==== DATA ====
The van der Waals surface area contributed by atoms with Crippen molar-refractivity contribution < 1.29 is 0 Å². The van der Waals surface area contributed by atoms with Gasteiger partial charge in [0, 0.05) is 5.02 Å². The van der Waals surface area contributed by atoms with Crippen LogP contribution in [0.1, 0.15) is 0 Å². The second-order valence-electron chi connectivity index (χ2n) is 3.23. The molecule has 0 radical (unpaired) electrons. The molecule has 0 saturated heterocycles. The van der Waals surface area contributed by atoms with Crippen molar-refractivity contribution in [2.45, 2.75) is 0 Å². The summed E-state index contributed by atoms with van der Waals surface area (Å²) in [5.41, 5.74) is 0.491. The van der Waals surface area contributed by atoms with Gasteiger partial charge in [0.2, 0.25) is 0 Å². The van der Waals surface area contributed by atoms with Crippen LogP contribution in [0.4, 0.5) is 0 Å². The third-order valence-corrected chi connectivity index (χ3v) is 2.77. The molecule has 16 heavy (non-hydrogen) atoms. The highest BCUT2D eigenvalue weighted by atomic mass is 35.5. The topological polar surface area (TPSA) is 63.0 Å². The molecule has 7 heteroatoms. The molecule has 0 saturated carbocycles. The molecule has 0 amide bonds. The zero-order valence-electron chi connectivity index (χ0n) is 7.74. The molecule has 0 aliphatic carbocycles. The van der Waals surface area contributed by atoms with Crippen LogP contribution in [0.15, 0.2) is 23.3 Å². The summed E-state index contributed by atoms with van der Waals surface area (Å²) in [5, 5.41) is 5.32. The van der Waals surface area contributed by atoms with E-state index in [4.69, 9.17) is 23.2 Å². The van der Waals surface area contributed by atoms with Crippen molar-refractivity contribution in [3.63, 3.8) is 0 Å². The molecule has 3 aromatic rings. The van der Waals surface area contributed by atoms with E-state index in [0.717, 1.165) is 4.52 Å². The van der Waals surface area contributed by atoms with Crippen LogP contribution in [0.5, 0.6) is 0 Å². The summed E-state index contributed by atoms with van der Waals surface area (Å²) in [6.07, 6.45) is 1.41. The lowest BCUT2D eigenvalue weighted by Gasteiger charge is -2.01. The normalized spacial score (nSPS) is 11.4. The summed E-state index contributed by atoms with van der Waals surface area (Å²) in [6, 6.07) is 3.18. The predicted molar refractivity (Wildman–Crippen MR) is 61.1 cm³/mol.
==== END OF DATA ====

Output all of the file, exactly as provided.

The van der Waals surface area contributed by atoms with Crippen molar-refractivity contribution < 1.29 is 0 Å². The van der Waals surface area contributed by atoms with Gasteiger partial charge in [0, 0.05) is 5.02 Å². The van der Waals surface area contributed by atoms with Crippen LogP contribution in [0.1, 0.15) is 0 Å². The second-order valence-electron chi connectivity index (χ2n) is 3.23. The molecule has 0 radical (unpaired) electrons. The molecule has 0 saturated heterocycles. The van der Waals surface area contributed by atoms with Crippen molar-refractivity contribution in [2.45, 2.75) is 0 Å². The summed E-state index contributed by atoms with van der Waals surface area (Å²) in [5.41, 5.74) is 0.491. The van der Waals surface area contributed by atoms with Gasteiger partial charge in [0.2, 0.25) is 0 Å². The van der Waals surface area contributed by atoms with Crippen LogP contribution in [0.4, 0.5) is 0 Å². The third-order valence-corrected chi connectivity index (χ3v) is 2.77. The molecule has 16 heavy (non-hydrogen) atoms. The highest BCUT2D eigenvalue weighted by atomic mass is 35.5. The topological polar surface area (TPSA) is 63.0 Å². The molecule has 7 heteroatoms. The molecule has 0 saturated carbocycles. The molecule has 0 amide bonds. The zero-order valence-electron chi connectivity index (χ0n) is 7.74. The molecule has 0 aliphatic carbocycles. The van der Waals surface area contributed by atoms with Crippen LogP contribution in [0.15, 0.2) is 23.3 Å². The summed E-state index contributed by atoms with van der Waals surface area (Å²) in [5, 5.41) is 5.32. The van der Waals surface area contributed by atoms with E-state index in [4.69, 9.17) is 23.2 Å². The van der Waals surface area contributed by atoms with Crippen molar-refractivity contribution in [3.63, 3.8) is 0 Å². The molecule has 3 aromatic rings. The van der Waals surface area contributed by atoms with E-state index in [0.717, 1.165) is 4.52 Å². The van der Waals surface area contributed by atoms with Crippen LogP contribution in [0.5, 0.6) is 0 Å². The summed E-state index contributed by atoms with van der Waals surface area (Å²) in [6.07, 6.45) is 1.41. The lowest BCUT2D eigenvalue weighted by Gasteiger charge is -2.01. The normalized spacial score (nSPS) is 11.4. The summed E-state index contributed by atoms with van der Waals surface area (Å²) in [6, 6.07) is 3.18. The predicted molar refractivity (Wildman–Crippen MR) is 61.1 cm³/mol.